Since 2012, the Circuit of the Americas in Elroy, Texas has been home to the United States Grand Prix. It's a 3.4-mile track in a venue with capacity for 120,000 screaming spectators.
F1 tires are masterpieces of tire engineering, but they don't last long. They are replaced after every race.
In the '60s and '70s, Jackie Stewart was a force of nature, winning three World Drivers' Championships (with two runners-up). He was "The Flying Scot," and he was also famous for pushing safety improvements.
The first F1 fatality occurred in 1952, when Cameron Earl's car flipped and killed him. Since then, about 50 other drivers have died behind the wheel of F1 cars.
In late 2014, Jules Bianchi lost control of his car on a wet track at the Japanese Grand Prix and slammed into another vehicle at a speed of more than 130 mph. Nine months later, he died from his injuries.
Schumacher blazed his way through the 2003 Italian Grand Prix with an average speed of 153.8 mph. He won the race after starting with the pole position.
For a time, these high-tech cars did have traction control, but this bit of wizardy altered the art of driving. In 2008, TCS was banned and has been ever since.
Since 2011, Italian manufacturer Pirelli has supplied tires for all F1 cars. Prior to 2011, Bridgestone was the major supplier.
Before the German Grand Prix, Niki Lauda derided race officials for what he saw as safety concerns, including a lack of firefighting equipment. Ironically, he crashed and was trapped in his burning car, and his face was disfigured.
Lauda was a tough guy who cast off his injuries and returned to racing six weeks later. He didn't slowpoke it around the track -- he came in fourth at the Italian Grand Prix.
"The Master" blew by his competition time and again, winning more than 46% of the F1 races he entered. It's unlikely anyone will ever top this sports feat.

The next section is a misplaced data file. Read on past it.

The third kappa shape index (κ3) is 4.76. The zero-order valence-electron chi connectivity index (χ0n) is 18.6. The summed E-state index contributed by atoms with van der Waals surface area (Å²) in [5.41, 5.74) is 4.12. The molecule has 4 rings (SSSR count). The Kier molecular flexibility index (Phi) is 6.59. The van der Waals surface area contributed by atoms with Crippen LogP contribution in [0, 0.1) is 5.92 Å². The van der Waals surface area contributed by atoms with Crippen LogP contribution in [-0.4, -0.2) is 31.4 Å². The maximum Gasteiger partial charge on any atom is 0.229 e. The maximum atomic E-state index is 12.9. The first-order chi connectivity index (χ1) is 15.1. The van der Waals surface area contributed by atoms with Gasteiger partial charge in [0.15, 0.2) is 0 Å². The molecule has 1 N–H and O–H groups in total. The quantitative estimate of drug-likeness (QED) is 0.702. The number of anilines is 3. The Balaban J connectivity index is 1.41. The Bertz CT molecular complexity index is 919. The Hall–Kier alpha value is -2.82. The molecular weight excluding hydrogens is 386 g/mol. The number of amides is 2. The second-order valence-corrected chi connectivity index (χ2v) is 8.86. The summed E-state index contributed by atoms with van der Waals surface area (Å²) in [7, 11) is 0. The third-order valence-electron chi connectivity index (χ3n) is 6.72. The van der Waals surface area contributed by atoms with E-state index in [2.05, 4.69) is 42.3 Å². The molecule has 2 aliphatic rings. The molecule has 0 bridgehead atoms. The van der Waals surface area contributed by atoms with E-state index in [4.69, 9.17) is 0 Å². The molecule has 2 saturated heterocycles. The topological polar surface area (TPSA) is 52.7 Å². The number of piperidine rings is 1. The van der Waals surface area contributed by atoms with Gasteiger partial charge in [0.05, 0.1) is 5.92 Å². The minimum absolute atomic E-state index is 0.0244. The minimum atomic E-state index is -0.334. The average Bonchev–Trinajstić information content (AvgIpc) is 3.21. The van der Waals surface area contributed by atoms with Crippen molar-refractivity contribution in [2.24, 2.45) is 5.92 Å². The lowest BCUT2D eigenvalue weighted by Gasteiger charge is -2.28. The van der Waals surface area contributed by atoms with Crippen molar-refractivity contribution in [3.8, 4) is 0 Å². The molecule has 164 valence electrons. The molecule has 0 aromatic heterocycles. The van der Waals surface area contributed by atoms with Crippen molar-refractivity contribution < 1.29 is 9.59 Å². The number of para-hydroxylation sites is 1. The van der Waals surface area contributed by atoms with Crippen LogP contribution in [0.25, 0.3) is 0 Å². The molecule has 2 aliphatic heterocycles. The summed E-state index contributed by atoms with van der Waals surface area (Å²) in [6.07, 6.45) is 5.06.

Closed-wheel cars are much more aerodynamic than open-wheel variants. So why does F1 stick with open-wheel vehicles? Tradition.
Michael Schumacher is the Michael Jordan of F1 racing. He tallied 91 Grand Prix wins from 1991 to 2012, a record that may last for a long, long time.
Sometimes the stars line up in all the wrong ways. Alberto Ascari died in 1955 crash at the age of 36. Ironically, Alberto's father was also a driver, and he also died in a wreck at the age of 36 during the 1925 French Grand Prix.
The 2011 Canadian Grand Prix lasted more than four hours. It also featured the slowest winning average speed -- 46.5 mph, not even fast enough to nab the parking spot closest to the front door of the local shopping mall.
Gilles Villeneuve is still the only Canadian ever to win the World Championship, and he was incredibly popular in the early '80s. He crashed in the 1982 Belgian Grand Prix and died at the age of 32.
The FIA intermittently bans slick tires, which are incredibly fast. In 2009, following a 10-year ban, slick tires were reintroduced, a move that many drivers applauded.
Britain's Lewis Hamilton has been a star since starting his F1 career in 2007. He won the 2017 United States Grand Prix with his Mercedes team.